The Palestinian "Days of Rage" protests earlier this month (top left) were less impressive than previous "days of rage" called in October 2015 (top right), April 2017 (bottom right), and July 2017 (bottom left).
Proof that the Palestinian leadership is out of ideas can be seen in how it came to label the protests regarding President Trump's decision to recognize Jerusalem as the capital of Israel.
I was expecting something stylish and original, like the "Embassy Intifada." Yet in choosing "Days of Rage," Palestinian leaders went with recycled hippie-rebellion propaganda, that is filched from an American left-wing terrorist group.
In October 1969, a faction of the Students for a Democratic Society (SDS) — known then as the "Weathermen" — scattered pamphlets all over Chicago calling for "Days of Rage" and promising to "Bring the War Home." Three days of protesting, rioting and car burning ensued, shocking and surprising an American public already stunned by a decade of protests and political assassinations.
Palestinians, on the other hand, have been raging for decades.
The Palestinians have been raging for decades.
In April of this year, Palestinian Authority President Mahmoud Abbas' Fatah movement called for a Day of Rage to support Marwan Barghouti and hundreds of other Palestinian terrorists waging a hunger strike in an Israeli prison. In July, Hamas called for a Day of Rage over the metal detectors installed at the Temple Mount to prevent the additional murders of Israeli police at the site. In 2015 Hamas and Palestinian Islamic Jihad jointly called for a Day of Rage.
The Palestinian leadership could have had a state in 1947, in 2000 and again in 2008 — but in each case, it chose Rage. Palestinian leaders remain unwilling to recognize the right of Israel to exist, and are delusional about their power. On December 8, after leaving the Al-Aqsa Mosque after Friday prayers, a group marched on the Israeli capital, chanting "Jerusalem is ours, Jerusalem is our capital."
The only Palestinians who benefitted from the latest "rage" were the ones selling American and Israeli flags.
In reality, the Palestinian Rage de jour looks a lot like the first intifada, when Palestinian leaders sent children out to throw rocks at Israeli soldiers. Sputtering though it may have been, this effort — like past Palestinian expressions of "rage" — has brought them nothing but pain. In the current case, reports are that scores, perhaps hundreds, have been wounded — and two have been killed. The only Palestinians who benefitted from the "rage" were the ones selling American and Israeli flags.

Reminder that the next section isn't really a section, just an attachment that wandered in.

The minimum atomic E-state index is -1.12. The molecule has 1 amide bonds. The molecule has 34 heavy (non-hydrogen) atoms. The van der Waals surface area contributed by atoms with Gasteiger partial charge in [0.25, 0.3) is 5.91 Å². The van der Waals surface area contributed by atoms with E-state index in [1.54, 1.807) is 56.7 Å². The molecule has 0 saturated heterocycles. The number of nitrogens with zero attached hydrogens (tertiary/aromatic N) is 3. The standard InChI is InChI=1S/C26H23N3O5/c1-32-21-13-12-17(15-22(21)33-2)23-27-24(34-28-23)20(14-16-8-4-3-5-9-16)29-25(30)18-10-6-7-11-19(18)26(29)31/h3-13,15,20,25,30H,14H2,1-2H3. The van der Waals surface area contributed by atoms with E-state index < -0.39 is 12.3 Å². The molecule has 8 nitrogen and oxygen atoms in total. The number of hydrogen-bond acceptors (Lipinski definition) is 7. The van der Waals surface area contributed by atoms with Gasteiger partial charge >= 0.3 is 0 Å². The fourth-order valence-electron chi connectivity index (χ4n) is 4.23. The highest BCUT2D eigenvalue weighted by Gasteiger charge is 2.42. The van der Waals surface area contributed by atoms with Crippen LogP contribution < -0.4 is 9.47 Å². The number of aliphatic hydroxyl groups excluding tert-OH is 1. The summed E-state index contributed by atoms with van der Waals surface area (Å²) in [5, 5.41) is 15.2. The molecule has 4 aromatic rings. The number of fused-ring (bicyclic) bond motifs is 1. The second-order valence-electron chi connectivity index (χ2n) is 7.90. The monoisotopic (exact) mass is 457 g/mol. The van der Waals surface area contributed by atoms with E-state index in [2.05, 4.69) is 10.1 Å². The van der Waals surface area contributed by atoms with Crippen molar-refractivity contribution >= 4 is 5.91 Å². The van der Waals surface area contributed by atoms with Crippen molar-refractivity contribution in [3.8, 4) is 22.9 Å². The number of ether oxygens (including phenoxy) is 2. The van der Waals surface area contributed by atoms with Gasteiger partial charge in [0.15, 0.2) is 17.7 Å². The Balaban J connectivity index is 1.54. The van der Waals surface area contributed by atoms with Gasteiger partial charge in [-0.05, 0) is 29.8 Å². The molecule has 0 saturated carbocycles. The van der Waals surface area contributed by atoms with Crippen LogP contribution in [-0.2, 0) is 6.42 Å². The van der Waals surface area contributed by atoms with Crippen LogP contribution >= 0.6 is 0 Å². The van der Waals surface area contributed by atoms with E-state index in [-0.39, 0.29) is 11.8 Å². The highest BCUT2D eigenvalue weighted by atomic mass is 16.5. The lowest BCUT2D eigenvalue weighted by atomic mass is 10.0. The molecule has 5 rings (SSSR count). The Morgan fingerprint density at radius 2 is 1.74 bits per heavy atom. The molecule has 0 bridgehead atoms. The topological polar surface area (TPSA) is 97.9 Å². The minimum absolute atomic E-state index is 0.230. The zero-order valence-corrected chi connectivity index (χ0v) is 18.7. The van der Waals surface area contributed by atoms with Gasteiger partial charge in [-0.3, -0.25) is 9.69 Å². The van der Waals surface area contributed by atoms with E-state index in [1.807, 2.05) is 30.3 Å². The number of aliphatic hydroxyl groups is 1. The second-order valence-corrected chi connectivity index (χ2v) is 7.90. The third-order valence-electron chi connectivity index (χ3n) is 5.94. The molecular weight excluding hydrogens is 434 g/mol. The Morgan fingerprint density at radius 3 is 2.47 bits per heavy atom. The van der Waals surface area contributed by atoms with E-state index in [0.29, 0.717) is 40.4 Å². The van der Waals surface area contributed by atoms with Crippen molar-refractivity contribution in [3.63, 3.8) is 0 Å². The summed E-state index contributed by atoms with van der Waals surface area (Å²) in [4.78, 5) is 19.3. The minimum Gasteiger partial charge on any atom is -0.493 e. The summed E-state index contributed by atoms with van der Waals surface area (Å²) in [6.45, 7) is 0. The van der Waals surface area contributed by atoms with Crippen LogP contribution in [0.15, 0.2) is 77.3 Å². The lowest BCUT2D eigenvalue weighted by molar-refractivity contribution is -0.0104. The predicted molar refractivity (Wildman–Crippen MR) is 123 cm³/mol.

Even Hamas' rage seemed subdued, as just three rockets were launched from Gaza, only one of which came close enough for an Iron Dome missile to intercept and destroy it, before it could hit its intended target of Sderot. Compared to several days in 2014 when Hamas fired 300 missiles at Sderot, the 2017 Days of Rage look rather sedate.
These latest Days of Rage also represent a diminution in severity compared to the second intifada, which was characterized by suicide bombings, and was only defeated when Israel built a wall to keep the human smart bombs out.
The third Intifada, aka the "Knife Intifada," has been carried out by Palestinians pretending to be shoppers and commuters, suddenly striking Israelis with knives, scissors — even screwdrivers. Effective policing and citizen vigilance is mitigating that threat. As always, Israelis move on while Palestinians are stuck in the past, attempting to renegotiate the Oslo Accords (1993), UN Resolution 181 (1947) and the Balfour Declaration (1917).
The Palestinians need to recognize that their "rage" has become a tired cliché, and that their leadership has become their worst enemy. Many are starting to understand this. Bassam Tawil points out that of the "nearly 300,000 Arabs living in Jerusalem ... the vast majority did not take part in any of the small protests, which were staged deliberately as a show for the dozens of journalists who converged on the city."
The Weathermen's Days of Rage, Chicago, October 1969.
Any success that the Weathermen's "Days of Rage" achieved was negated by a law enforcement backlash, forcing the group to "go underground." Its violent debut, remembered by many who were of age as effective political theater, gave way to an era of sophomoric buffoonery.
The newly-named Weather Underground's most impressive deed was busting LSD guru Timothy Leary out of a California jail; its biggest bomb went off in a Greenwich Village townhouse, killing the two WUO members who were assembling it, and wounding two other members.
The Weather Underground came as close to its goal of overthrowing the US government as the Palestinian protestors did in making Jerusalem their capital, and not Israel's.
Every day Palestinians spend dreaming of driving Jews into the sea weakens their chances of statehood.
If the Palestinians really want to improve their lives, they should emulate their Weathermen role models by retiring from raging, accepting reality and making the most of their lives. They could start political consulting firms like Jeff Jones, become Soros Justice Fellows like Linda Sue Evans, or pursue academic careers like Mark Rudd, Bill Ayers, Bernadine Dohrn and Kathy Boudin.
Or they could continue the "rage" routine. But every day wasted dreaming of driving Jews into the sea weakens their chances of attaining a real state (though not necessarily their chances of scoring a Soros grant). Meanwhile more and more of the territory they desire becomes part of Israel.
A.J. Caschetta is a Shillman-Ginsburg fellow at the Middle East Forum and a senior lecturer at the Rochester Institute of Technology.